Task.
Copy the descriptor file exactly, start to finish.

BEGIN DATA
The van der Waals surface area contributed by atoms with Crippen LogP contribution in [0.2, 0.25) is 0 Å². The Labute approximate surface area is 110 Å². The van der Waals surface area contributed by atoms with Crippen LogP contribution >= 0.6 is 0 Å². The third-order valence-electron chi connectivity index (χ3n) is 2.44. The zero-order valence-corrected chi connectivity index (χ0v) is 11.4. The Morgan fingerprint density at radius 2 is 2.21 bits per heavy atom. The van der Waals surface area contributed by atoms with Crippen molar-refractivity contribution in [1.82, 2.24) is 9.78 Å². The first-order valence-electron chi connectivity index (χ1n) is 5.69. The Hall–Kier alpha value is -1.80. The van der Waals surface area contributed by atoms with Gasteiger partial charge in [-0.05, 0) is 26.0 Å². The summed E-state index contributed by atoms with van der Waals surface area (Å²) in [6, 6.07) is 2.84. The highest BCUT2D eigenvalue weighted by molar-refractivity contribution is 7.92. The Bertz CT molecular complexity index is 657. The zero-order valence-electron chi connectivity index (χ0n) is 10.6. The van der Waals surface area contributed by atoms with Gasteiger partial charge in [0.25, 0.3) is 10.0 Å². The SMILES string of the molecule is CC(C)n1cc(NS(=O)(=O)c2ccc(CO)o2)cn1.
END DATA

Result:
The van der Waals surface area contributed by atoms with Crippen LogP contribution in [0.2, 0.25) is 0 Å². The Labute approximate surface area is 110 Å². The van der Waals surface area contributed by atoms with Crippen LogP contribution >= 0.6 is 0 Å². The third-order valence-electron chi connectivity index (χ3n) is 2.44. The zero-order valence-corrected chi connectivity index (χ0v) is 11.4. The Morgan fingerprint density at radius 2 is 2.21 bits per heavy atom. The van der Waals surface area contributed by atoms with Crippen molar-refractivity contribution in [1.82, 2.24) is 9.78 Å². The first-order valence-electron chi connectivity index (χ1n) is 5.69. The Hall–Kier alpha value is -1.80. The van der Waals surface area contributed by atoms with Gasteiger partial charge in [-0.05, 0) is 26.0 Å². The summed E-state index contributed by atoms with van der Waals surface area (Å²) in [6, 6.07) is 2.84. The highest BCUT2D eigenvalue weighted by molar-refractivity contribution is 7.92. The Bertz CT molecular complexity index is 657. The zero-order valence-electron chi connectivity index (χ0n) is 10.6. The van der Waals surface area contributed by atoms with Gasteiger partial charge in [0.25, 0.3) is 10.0 Å². The SMILES string of the molecule is CC(C)n1cc(NS(=O)(=O)c2ccc(CO)o2)cn1.